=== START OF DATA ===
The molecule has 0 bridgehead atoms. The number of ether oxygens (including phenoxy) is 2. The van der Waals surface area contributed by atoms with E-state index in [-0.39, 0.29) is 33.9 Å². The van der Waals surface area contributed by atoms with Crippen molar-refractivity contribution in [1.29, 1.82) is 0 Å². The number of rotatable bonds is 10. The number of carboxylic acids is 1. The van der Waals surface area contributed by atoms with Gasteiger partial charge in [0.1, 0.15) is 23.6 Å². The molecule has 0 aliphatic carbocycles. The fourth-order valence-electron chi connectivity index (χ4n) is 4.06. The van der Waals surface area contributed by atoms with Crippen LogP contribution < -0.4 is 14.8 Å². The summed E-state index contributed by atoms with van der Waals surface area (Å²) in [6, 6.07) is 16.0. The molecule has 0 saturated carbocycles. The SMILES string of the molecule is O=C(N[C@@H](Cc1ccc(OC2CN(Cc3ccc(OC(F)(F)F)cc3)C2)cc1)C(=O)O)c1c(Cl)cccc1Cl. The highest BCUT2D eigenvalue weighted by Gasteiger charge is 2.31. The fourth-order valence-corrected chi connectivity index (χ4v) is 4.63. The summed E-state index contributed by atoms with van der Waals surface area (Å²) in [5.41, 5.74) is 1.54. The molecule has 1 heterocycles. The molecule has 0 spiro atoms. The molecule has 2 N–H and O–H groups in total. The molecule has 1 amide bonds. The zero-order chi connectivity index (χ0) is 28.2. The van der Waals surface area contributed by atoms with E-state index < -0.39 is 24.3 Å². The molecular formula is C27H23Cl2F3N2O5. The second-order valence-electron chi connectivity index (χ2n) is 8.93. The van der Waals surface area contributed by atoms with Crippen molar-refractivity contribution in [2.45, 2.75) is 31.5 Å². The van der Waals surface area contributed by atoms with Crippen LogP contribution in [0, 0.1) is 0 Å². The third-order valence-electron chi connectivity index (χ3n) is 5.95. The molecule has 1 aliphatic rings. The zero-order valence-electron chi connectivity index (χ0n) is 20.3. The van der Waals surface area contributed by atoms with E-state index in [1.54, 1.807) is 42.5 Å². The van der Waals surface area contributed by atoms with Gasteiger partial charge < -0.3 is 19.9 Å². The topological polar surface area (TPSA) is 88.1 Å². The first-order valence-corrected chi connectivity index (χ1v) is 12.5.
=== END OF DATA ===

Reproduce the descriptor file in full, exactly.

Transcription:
The molecule has 0 bridgehead atoms. The number of ether oxygens (including phenoxy) is 2. The van der Waals surface area contributed by atoms with E-state index in [-0.39, 0.29) is 33.9 Å². The van der Waals surface area contributed by atoms with Crippen molar-refractivity contribution in [1.29, 1.82) is 0 Å². The number of rotatable bonds is 10. The number of carboxylic acids is 1. The van der Waals surface area contributed by atoms with Gasteiger partial charge in [0.1, 0.15) is 23.6 Å². The molecule has 0 aliphatic carbocycles. The fourth-order valence-electron chi connectivity index (χ4n) is 4.06. The van der Waals surface area contributed by atoms with Crippen LogP contribution < -0.4 is 14.8 Å². The summed E-state index contributed by atoms with van der Waals surface area (Å²) in [6, 6.07) is 16.0. The molecule has 0 saturated carbocycles. The SMILES string of the molecule is O=C(N[C@@H](Cc1ccc(OC2CN(Cc3ccc(OC(F)(F)F)cc3)C2)cc1)C(=O)O)c1c(Cl)cccc1Cl. The highest BCUT2D eigenvalue weighted by Gasteiger charge is 2.31. The fourth-order valence-corrected chi connectivity index (χ4v) is 4.63. The summed E-state index contributed by atoms with van der Waals surface area (Å²) in [5.41, 5.74) is 1.54. The molecule has 1 heterocycles. The molecule has 0 spiro atoms. The molecule has 2 N–H and O–H groups in total. The molecule has 1 amide bonds. The zero-order chi connectivity index (χ0) is 28.2. The van der Waals surface area contributed by atoms with E-state index < -0.39 is 24.3 Å². The molecular formula is C27H23Cl2F3N2O5. The second-order valence-electron chi connectivity index (χ2n) is 8.93. The van der Waals surface area contributed by atoms with Crippen molar-refractivity contribution in [2.45, 2.75) is 31.5 Å². The van der Waals surface area contributed by atoms with Crippen LogP contribution in [0, 0.1) is 0 Å². The third-order valence-electron chi connectivity index (χ3n) is 5.95. The molecule has 1 aliphatic rings. The zero-order valence-electron chi connectivity index (χ0n) is 20.3. The van der Waals surface area contributed by atoms with E-state index in [1.54, 1.807) is 42.5 Å². The van der Waals surface area contributed by atoms with Gasteiger partial charge < -0.3 is 19.9 Å². The topological polar surface area (TPSA) is 88.1 Å². The first-order valence-corrected chi connectivity index (χ1v) is 12.5.